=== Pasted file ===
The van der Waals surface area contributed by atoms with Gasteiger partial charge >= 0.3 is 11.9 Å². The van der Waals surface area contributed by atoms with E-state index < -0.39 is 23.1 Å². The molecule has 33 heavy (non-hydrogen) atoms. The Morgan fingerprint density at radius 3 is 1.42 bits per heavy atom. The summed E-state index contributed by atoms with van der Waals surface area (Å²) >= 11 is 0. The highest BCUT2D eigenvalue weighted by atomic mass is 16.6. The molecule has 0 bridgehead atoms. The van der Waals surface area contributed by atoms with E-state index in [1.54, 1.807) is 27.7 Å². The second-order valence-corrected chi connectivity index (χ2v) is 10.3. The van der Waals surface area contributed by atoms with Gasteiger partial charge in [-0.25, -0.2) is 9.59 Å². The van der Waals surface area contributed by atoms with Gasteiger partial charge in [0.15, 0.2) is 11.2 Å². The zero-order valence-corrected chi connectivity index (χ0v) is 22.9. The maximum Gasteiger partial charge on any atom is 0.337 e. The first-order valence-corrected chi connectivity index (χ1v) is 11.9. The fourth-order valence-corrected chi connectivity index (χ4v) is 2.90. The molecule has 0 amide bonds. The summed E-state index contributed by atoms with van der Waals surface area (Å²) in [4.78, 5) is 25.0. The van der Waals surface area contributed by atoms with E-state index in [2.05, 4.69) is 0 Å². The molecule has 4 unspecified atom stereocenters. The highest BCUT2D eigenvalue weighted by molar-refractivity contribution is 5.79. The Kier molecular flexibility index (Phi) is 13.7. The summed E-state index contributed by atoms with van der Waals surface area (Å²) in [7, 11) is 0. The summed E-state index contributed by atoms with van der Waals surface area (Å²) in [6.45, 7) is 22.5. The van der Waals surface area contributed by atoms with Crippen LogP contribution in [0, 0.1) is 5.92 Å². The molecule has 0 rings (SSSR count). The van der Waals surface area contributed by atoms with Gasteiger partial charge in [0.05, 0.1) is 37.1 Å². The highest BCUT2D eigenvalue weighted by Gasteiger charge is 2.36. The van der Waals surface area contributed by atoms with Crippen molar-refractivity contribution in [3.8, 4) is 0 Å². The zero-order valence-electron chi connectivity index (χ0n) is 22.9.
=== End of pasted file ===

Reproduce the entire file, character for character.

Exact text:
The van der Waals surface area contributed by atoms with Gasteiger partial charge >= 0.3 is 11.9 Å². The van der Waals surface area contributed by atoms with E-state index < -0.39 is 23.1 Å². The molecule has 33 heavy (non-hydrogen) atoms. The Morgan fingerprint density at radius 3 is 1.42 bits per heavy atom. The summed E-state index contributed by atoms with van der Waals surface area (Å²) >= 11 is 0. The highest BCUT2D eigenvalue weighted by atomic mass is 16.6. The molecule has 0 bridgehead atoms. The van der Waals surface area contributed by atoms with E-state index in [1.54, 1.807) is 27.7 Å². The second-order valence-corrected chi connectivity index (χ2v) is 10.3. The van der Waals surface area contributed by atoms with Gasteiger partial charge in [-0.25, -0.2) is 9.59 Å². The van der Waals surface area contributed by atoms with Gasteiger partial charge in [0.15, 0.2) is 11.2 Å². The zero-order valence-corrected chi connectivity index (χ0v) is 22.9. The maximum Gasteiger partial charge on any atom is 0.337 e. The first-order valence-corrected chi connectivity index (χ1v) is 11.9. The fourth-order valence-corrected chi connectivity index (χ4v) is 2.90. The molecule has 0 amide bonds. The summed E-state index contributed by atoms with van der Waals surface area (Å²) in [4.78, 5) is 25.0. The van der Waals surface area contributed by atoms with E-state index in [2.05, 4.69) is 0 Å². The molecule has 4 unspecified atom stereocenters. The highest BCUT2D eigenvalue weighted by molar-refractivity contribution is 5.79. The Kier molecular flexibility index (Phi) is 13.7. The summed E-state index contributed by atoms with van der Waals surface area (Å²) in [7, 11) is 0. The summed E-state index contributed by atoms with van der Waals surface area (Å²) in [6.45, 7) is 22.5. The van der Waals surface area contributed by atoms with Crippen LogP contribution in [0, 0.1) is 5.92 Å². The molecule has 0 rings (SSSR count). The van der Waals surface area contributed by atoms with Gasteiger partial charge in [0.05, 0.1) is 37.1 Å². The highest BCUT2D eigenvalue weighted by Gasteiger charge is 2.36. The van der Waals surface area contributed by atoms with Crippen molar-refractivity contribution in [3.8, 4) is 0 Å². The zero-order valence-electron chi connectivity index (χ0n) is 22.9.